Eau Gallie, Florida
|Eau Gallie, Florida|
|Neighborhood of Melbourne|
|Country||United States of America|
|First settler||John Caroll Houston, IV|
|Consolidated with Melbourne||1969|
|Founded by||William Henry Gleason|
|Time zone||Eastern (UTC-5:00)|
|• Summer (DST)||Eastern (UTC-4:00)|
Eau Gallie (IPA: /oʊ ˈgæːli/) is a section of the city of Melbourne, Florida, located on the city's northern side. It was formerly an independent city in Brevard County from 1860 until 1969, when its citizens voted to merge with neighboring Melbourne.
John Caroll Houston, IV was the first permanent settler in the area in 1859. Houston had been sent to the area by the United States Army to determine how many Native Americans were still living in the area after the Third Seminole War.
In 1859, after Houston had been discharged from the Army, he came back to the area with his oldest son and 14 slaves. They began clearing land and building a home.
In 1860, he brought his wife and other children here. Houston named the area Arlington, for a community near Jacksonville where he had once lived.
William Henry Gleason founded the city 1860. From 1874 to 1878 it served as the county seat of Brevard County, Florida. In French, Eau Gallie means "rocky water," named for the coquina rocks along the shore of the Indian River Lagoon.
While eau is certainly French for water, gallie has no French (or other language) translation. The French word for rocky is rocheux. A French slang term for bitter is gall. Hence, eau gall would mean bitter-water. The Indian River lagoon, which the town of Eau Gallie sits on, is salt-water.
This art district offers several small galleries and eclectic, little shops. There is a farmer's market on Saturdays, a hardware store, and an art supply store. There is an Art Walk every month. Classes are offered at the local Foosaner Museum.
In 2003, Eau Gallie won a national American Planning Award for its downtown redevelopment. A new sidewalk winds 8,100 feet down Pineapple Avenue; people sit outside in the evening, walk or ride bikes. Streets in the area were paved, and lighting was improved. An art gallery was established. Crime has decreased and dilapidated buildings were torn down.
Eau Gallie contains a historic area with several notable museums and houses. These include: the Advent Christian Church, Foosaner Art Museum, the Ginter Building, the Historic Rossetter House Museum, the James Wadsworth Rossetter House on the National Register of Historic Places, the Karrick Building, the Roesch House, and the Winchester Symphony House.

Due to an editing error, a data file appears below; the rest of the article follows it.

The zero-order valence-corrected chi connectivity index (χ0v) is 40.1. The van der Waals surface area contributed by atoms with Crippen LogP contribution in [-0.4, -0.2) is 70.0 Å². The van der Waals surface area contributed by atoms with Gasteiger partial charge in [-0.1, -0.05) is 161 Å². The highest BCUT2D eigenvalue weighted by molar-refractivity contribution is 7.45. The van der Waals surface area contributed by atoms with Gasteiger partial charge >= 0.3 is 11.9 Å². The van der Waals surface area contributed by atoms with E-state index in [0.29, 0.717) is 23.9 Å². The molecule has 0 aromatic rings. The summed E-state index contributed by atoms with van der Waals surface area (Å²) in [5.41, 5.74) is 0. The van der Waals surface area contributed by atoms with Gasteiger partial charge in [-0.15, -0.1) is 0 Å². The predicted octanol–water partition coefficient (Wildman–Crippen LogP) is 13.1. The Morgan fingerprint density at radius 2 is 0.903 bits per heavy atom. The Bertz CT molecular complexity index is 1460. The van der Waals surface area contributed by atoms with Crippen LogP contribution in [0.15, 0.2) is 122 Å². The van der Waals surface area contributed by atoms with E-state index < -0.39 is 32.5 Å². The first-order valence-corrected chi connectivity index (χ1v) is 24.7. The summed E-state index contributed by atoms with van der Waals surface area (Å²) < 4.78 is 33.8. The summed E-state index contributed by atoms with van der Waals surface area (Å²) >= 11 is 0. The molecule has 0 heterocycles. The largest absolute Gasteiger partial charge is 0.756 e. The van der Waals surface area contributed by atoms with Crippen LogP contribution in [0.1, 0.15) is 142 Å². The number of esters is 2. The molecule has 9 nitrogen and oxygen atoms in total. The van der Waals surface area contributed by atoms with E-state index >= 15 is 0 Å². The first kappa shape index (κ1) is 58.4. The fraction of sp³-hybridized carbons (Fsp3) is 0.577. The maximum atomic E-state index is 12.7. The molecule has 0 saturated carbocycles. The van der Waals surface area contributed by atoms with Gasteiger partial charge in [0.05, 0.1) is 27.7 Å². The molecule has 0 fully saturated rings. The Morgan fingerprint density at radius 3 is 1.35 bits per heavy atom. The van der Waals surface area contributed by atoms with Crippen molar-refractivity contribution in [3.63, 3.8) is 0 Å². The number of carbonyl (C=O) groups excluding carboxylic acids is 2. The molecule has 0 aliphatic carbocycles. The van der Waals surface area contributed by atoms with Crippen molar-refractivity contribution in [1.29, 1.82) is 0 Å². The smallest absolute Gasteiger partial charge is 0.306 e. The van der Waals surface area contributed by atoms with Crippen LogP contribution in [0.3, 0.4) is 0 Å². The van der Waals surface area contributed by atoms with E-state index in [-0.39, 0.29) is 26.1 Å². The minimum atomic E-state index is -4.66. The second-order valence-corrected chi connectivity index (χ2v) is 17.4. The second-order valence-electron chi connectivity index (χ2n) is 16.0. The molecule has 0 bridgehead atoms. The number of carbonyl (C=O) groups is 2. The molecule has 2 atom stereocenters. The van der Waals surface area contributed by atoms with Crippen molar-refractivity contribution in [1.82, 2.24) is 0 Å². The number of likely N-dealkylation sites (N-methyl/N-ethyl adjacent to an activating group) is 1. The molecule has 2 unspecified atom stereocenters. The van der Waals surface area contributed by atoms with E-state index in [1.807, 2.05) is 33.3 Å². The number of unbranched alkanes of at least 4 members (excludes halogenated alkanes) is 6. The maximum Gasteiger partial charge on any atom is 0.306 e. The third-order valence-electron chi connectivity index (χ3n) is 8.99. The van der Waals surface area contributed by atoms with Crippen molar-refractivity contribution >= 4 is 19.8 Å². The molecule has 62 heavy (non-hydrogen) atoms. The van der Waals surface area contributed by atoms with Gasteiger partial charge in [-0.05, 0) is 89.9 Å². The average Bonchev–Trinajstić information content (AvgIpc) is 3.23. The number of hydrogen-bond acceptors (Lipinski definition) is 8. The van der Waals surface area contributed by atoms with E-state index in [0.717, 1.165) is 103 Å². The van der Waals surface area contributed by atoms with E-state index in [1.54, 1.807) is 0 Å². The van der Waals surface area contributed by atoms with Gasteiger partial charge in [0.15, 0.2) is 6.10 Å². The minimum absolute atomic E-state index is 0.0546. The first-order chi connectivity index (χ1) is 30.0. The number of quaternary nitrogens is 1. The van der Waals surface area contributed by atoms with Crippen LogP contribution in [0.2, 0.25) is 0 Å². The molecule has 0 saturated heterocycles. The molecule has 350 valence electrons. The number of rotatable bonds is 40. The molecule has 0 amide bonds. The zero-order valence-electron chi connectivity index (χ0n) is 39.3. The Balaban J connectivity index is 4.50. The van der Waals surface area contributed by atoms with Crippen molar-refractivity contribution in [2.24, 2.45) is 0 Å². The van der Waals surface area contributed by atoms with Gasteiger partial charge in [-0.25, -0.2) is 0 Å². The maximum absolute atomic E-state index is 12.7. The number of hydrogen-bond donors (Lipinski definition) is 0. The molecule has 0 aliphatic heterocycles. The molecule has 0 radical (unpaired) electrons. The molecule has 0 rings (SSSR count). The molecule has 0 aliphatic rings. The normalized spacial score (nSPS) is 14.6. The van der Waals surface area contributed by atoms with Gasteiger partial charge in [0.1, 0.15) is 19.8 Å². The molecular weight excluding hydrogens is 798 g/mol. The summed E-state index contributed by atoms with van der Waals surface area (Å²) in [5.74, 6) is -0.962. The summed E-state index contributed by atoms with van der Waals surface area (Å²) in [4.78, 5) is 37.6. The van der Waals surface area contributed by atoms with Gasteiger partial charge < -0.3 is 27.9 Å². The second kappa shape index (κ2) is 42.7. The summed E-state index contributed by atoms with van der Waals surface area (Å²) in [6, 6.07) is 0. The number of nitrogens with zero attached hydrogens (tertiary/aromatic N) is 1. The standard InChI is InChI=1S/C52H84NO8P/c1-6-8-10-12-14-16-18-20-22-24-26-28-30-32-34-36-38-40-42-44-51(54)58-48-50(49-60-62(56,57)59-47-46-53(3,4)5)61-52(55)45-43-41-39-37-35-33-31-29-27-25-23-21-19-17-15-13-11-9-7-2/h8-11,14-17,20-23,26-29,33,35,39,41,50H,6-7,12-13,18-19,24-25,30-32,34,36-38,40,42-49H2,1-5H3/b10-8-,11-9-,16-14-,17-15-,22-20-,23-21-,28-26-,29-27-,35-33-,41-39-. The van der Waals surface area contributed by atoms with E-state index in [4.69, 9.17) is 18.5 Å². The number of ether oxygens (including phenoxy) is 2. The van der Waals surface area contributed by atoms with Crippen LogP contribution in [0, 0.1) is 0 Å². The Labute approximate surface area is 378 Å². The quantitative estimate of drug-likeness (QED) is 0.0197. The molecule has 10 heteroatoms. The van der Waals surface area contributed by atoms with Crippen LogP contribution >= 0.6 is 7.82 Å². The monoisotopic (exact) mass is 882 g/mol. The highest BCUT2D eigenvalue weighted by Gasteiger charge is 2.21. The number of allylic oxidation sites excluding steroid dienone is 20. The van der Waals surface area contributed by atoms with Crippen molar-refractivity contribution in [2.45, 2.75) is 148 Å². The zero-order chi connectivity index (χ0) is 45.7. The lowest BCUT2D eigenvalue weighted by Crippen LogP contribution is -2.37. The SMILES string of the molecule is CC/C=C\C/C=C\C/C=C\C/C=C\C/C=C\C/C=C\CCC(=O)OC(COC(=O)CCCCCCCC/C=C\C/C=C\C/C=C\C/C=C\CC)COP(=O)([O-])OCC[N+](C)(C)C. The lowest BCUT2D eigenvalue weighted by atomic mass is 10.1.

An area of 14.31 acres (5.79 ha), containing 31 houses, is petitioning for official recognition as a Historic District. The first permanent settler, John Carroll Houston, arrived in 1859.
- Thomas Barbour, herpetologist. Aged 14 years in 1898, he lived in Eau Gallie with his grandmother. There he developed his love for nature.
- Zora Neale Hurston, author - lived in cottage on Guava Avenue and Fifth Street twice, first in 1929 and again in 1951
- Mark Boswell, Film Director - lived in house at corner of Pineapple Avenue and Montreal Blvd. from 1990-1992.
- List of mayors of Eau Gallie, Florida
- Eau Gallie High School, originally on Pineapple Avenue, is named after this area
- Eau Gallie Public Library
- Kentucky Military Institute which wintered in Eau Gallie from 1907–1921
- Eau Gallie Causeway
- Kennerly, Britt (22 January 2011). "Farmers markets see fan base growing". Florida Today (Melbourne, Florida). pp. 1A.
- Cervenka, Suzanne (November 19, 2011). "Neighborhood seeks historic designation". Florida Today (Melbourne, Florida). pp. 2B.
- Scott, Megan K. (6 March 2011). "Hurston's real home". Florida Today (Melbourne, Florida). pp. 1D.
- Eau Gallie Hiking Trail
- Noreda B. McKemy and Elaine Murray Stone, Melbourne Bicentennial Book. July 4, 1976. Library of Congress 76-020298.
|Wikimedia Commons has media related to Eau Gallie, Florida.|